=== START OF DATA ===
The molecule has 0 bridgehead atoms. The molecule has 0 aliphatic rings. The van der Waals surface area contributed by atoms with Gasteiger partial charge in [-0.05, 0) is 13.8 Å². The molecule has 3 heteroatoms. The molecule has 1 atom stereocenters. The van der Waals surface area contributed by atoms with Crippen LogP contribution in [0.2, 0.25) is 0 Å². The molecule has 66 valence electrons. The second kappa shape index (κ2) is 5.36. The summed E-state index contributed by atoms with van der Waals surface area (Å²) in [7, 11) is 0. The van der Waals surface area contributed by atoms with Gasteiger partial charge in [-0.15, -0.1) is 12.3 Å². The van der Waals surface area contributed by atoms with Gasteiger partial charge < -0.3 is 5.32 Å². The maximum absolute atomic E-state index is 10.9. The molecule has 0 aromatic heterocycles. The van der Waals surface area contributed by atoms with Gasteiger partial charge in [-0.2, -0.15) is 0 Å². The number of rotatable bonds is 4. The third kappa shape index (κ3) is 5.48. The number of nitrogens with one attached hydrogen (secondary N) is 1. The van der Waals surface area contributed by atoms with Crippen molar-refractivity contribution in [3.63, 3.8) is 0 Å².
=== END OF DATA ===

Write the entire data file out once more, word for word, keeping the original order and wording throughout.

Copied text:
The molecule has 0 bridgehead atoms. The molecule has 0 aliphatic rings. The van der Waals surface area contributed by atoms with Gasteiger partial charge in [-0.05, 0) is 13.8 Å². The molecule has 3 heteroatoms. The molecule has 1 atom stereocenters. The van der Waals surface area contributed by atoms with Crippen LogP contribution in [0.2, 0.25) is 0 Å². The molecule has 66 valence electrons. The second kappa shape index (κ2) is 5.36. The summed E-state index contributed by atoms with van der Waals surface area (Å²) in [7, 11) is 0. The van der Waals surface area contributed by atoms with Gasteiger partial charge in [-0.15, -0.1) is 12.3 Å². The van der Waals surface area contributed by atoms with Gasteiger partial charge < -0.3 is 5.32 Å². The maximum absolute atomic E-state index is 10.9. The molecule has 0 aromatic heterocycles. The van der Waals surface area contributed by atoms with Gasteiger partial charge in [-0.2, -0.15) is 0 Å². The number of rotatable bonds is 4. The third kappa shape index (κ3) is 5.48. The number of nitrogens with one attached hydrogen (secondary N) is 1. The van der Waals surface area contributed by atoms with Crippen molar-refractivity contribution in [3.63, 3.8) is 0 Å².